Well, I did that once when I didn't know better... at least I survived.

    I almost most made it to the top last year. But when I arrived there the access to the stairs had just closed. Of course this gives me the perfect excuse to go back to Paris.

    I think it probably was for the best that I didn't get to climb those stairs that day. I was just coming back from Notre Dame where I had just climbed the hundreds stairs to la Tour. What in God's name was I thinking? I survived crossing those avenues by feet but I probably wouldn't survive climbing the stairs of two monuments on the same day!

    Corinne congrats for being number one tonight!
    I've been arriving home too late these days to be able to compete...

    ReplyDelete
  21. Goodness we just had a minor earth tremor here in the UK! Yes really. 4.7 on the Richter scale. I was just dropping off to sleep. I must say at first i wondered if it was Michael landing in his helicopter to whisk me off to Paree for coffee, but no it was simply an earth tremor lol ! Quite strong actually. So far can't see any damage. You heard it here first. LOL ! Back to zzzzz now ....

    ReplyDelete
  22. Woah, Lynn, hope you can drift back off to sleep. Having lived through several major California quakes, I can sympathize with the alarm that rises when you have even a bit of a jolt like this. Glad all is well.

    Eric, I love your angle on this shot, and the sky show around the Arch. It does offer a wonderful vantage point to take in the city. Can you tell me, do they allow people up there at night? (We went in the morning.) Thanks,
    -Kim
    Seattle Daily Photo

    ReplyDelete
  23. Magnificent! I love the photos you linked to as well, Eric. The White Dinner looks very exclusive. How does one get invited? Anybody know?

    We climbed the stairs to the top of Notre Dame. Looks may be deceiving, but that looked higher than the Arc to me. Which steps are the most difficult? We arrived at the Arc in time for the surprisingly impressive ceremony of the Unknown Soldier. It happens every day! The story of how it continued during the occupation is compelling.

    ReplyDelete
  24. Lynn, first the floods and now earthquakes??


    Petrea: Notre Dame, about 250 steps (I'll say!), Arc du Triumphe about 200 steps of a spiral staircase. I hear it can make one quite dizzy. I'd advice you to ask Eric exactly how many steps are there, but he was smart enought to get the elevator last year.

    ReplyDelete
  25. Notre Dame? Quatre cent pas, certainement! At least it seemed like it. Best not to do both on the same day.

    ReplyDelete
  26. Well I can't believe all of these comments and nobody mentioned the brand new permanent exhibit at the Arch!

    Minister Christine Albanel inaugurated the renovation on 11 February 2008 and even "re-lit" the flame for the unknown soldier underneath.

    There is much more information

    HERE in French

    and

    HERE and HERE in English.

    ReplyDelete
  27. hmmmm pourquoi l'Arch de Triomphe aujourdhui? juste curieuse.

    ReplyDelete
  28. Yes Monica. We people in Cheltenham seem to have incurred someone's wrath. It wasn't me!

    ReplyDelete
  29. Monica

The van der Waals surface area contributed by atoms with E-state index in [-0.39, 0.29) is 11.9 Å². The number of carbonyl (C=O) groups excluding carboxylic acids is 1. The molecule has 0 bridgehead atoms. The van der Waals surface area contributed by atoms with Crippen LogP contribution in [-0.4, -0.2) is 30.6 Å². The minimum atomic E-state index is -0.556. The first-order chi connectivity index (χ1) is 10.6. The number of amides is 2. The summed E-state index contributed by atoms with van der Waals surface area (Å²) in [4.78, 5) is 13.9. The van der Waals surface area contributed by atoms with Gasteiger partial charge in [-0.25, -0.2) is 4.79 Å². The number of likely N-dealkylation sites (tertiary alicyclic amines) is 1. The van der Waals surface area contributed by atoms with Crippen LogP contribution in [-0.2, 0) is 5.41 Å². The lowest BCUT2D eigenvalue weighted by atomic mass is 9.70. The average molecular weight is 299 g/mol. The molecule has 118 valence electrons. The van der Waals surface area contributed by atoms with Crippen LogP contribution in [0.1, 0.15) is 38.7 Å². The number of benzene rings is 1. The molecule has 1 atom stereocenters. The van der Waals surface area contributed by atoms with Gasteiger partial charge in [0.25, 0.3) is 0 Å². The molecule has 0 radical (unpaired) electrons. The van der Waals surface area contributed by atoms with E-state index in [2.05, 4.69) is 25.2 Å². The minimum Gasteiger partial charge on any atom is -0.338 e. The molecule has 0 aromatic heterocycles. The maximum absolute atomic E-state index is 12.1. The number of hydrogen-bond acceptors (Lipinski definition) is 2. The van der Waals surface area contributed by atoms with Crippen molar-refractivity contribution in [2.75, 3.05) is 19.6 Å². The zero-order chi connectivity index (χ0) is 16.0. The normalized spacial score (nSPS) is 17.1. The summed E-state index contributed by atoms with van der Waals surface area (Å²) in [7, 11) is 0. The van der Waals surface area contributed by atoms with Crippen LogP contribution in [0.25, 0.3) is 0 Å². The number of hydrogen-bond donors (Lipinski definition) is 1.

There are 284 steps in l'Arc Triomphe and 380 to the very top of Notre Dame.
    I have counted the ones in l'arc myself more than once as it is my favourite place in the whole of Paris...specially the view of Sacre Couer at night... amazing!

    ReplyDelete
  30. Latest, more accurate reading is 5.2 on the Richter scale. Some structural damage and one person in hospital. I'm sure some of you must think this is nothing considering different parts of the world you are in! Not usual here in the UK. What about you, Eric? Ever felt the earth move in Paris? ;)

    ReplyDelete
  31. He will soon, Lynn, when I come to Paris ;)

    ReplyDelete
  32. LOOOOL Anne! So funny. Watch out, Eric!

    ReplyDelete
  33. Well. It's a funny old day in the UK. We don't protest in the streets as much as you do in France, Oh no, our protestors climb onto the roof of the Houses of Parliament. Yes, it's happening right now. Protesting against a third runway at Heathrow Airport. Question is, how on earth did they get passed through our tight security - i mean those historically dressed old men in tights - to get up there? Beats me.

    ReplyDelete
  34. Can i just move to beautiful Paris and be done with it, please?

    ReplyDelete
  35. I stayed near here when I was in Paris last spring. Breathtaking sight:)

    ReplyDelete
  36. They climbed onto the roof of house of Parliament?? Whaaa! We have a lot of strikes in France but I think if some strikers do that in the Hotel Matignon or in the Palais Bourbon, the President, chief of the Army, will order to shoot them! LOL.
    How is it right now? What happenned next? Did the Police shoot them with fake bullets?

    ReplyDelete
  37. No, Guille, the police had a chat with them. Yes, a chat. Then they cut them free as some had handcuffed themselves to railings. The protestors said they wanted to stay there until the Prime Minister had gone into Questions, and i'm guessing, but they seem to have been allowed! I too am surprised they were not shot because, at the beginning, no-one knew what their cause was. We are soft here in Britain. Sorry but it's my view. We are too polite, too pandering to human rights and have lost authority. People scale buildings here to make a protest - which may or may not have its merits - because, they can. All in my opinion of course. Police are scared of getting it wrong, but if they had been terrorists, it could have been awful.

    ReplyDelete